DENVER – US President Donald Trump’s administration, like many before it, has had a rocky start; but the most pressing challenges are yet to come. Among them will be North Korea, whose leader, Kim Jong-un, used his New Year’s Day address to announce that his country has built – and is prepared to test – an intercontinental ballistic missile capable of carrying nuclear warheads.
Trump, who was still the president-elect at the time, sprang into action, tweeting, “It won’t happen!” One can only imagine how the North Korean government might have interpreted this statement. Trump may have been issuing a threat and establishing an official red line through his favorite means of communication; he also might merely have been making a prediction, and betting against North Korea’s technical prowess. Or maybe he just wants to keep everyone guessing about what he will do.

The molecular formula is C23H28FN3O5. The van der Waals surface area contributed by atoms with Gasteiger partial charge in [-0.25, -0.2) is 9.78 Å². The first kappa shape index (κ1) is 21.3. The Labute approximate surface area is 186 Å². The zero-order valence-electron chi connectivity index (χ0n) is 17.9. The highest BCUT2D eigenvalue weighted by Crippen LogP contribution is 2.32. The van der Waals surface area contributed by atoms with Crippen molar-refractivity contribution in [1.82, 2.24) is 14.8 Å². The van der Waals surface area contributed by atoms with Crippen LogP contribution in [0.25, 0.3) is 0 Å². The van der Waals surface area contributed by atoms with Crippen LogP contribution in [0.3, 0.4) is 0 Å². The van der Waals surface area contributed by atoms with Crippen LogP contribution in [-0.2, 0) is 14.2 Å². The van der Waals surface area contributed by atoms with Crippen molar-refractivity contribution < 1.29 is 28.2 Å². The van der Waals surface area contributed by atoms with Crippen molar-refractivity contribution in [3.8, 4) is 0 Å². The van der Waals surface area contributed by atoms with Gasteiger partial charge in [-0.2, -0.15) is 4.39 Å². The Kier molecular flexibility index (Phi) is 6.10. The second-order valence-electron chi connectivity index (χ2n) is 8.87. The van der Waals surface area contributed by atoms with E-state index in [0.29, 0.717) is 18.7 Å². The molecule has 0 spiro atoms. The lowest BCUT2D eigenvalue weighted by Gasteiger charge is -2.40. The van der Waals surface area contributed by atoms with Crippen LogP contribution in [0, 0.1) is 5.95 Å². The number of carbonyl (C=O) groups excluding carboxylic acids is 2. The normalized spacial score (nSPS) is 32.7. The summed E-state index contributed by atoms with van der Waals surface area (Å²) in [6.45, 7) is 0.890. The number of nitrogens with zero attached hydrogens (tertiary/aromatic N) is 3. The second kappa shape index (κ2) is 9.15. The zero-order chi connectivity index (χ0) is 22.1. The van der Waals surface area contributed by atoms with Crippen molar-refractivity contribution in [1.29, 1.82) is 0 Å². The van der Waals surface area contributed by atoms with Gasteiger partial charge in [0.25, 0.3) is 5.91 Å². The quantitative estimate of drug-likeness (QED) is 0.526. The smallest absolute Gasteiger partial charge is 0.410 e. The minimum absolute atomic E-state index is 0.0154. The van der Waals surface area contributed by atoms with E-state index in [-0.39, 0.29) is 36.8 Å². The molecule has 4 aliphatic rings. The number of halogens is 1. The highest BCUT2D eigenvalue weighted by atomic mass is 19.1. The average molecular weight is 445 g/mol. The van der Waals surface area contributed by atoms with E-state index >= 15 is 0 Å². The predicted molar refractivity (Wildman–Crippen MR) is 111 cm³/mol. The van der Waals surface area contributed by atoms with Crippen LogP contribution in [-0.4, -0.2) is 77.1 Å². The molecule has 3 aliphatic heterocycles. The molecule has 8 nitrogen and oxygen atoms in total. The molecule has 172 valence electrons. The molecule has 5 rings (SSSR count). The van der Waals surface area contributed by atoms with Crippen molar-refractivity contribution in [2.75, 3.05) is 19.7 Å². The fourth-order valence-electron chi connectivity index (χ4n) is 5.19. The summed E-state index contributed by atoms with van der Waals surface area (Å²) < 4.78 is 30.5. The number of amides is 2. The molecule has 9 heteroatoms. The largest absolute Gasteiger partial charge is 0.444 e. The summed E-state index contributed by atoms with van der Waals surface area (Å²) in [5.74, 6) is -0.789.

Whatever his motivation, Trump has now inherited the perennial North Korea problem – a recurring global crisis that has been on every US president’s list of foreign-policy concerns since the 1980s. But this time, the threat is real: during Trump’s watch, North Korea could very well obtain the means to strike the United States with a weapon of mass destruction.
The North Korean government is not so much interested in testing the new US president as it is in testing nuclear devices and missiles. As its weapons program lumbers forward, it has made little effort to hide its periodic failures, marking a departure from past practices. Speculation about North Korea’s motives for pursuing nuclear weapons is as old as the effort itself. But while it would be useful to know North Korea’s true objective – regime survival, global prestige, self-defense, and regional hegemony are the most frequent explanations – it ultimately doesn’t really matter.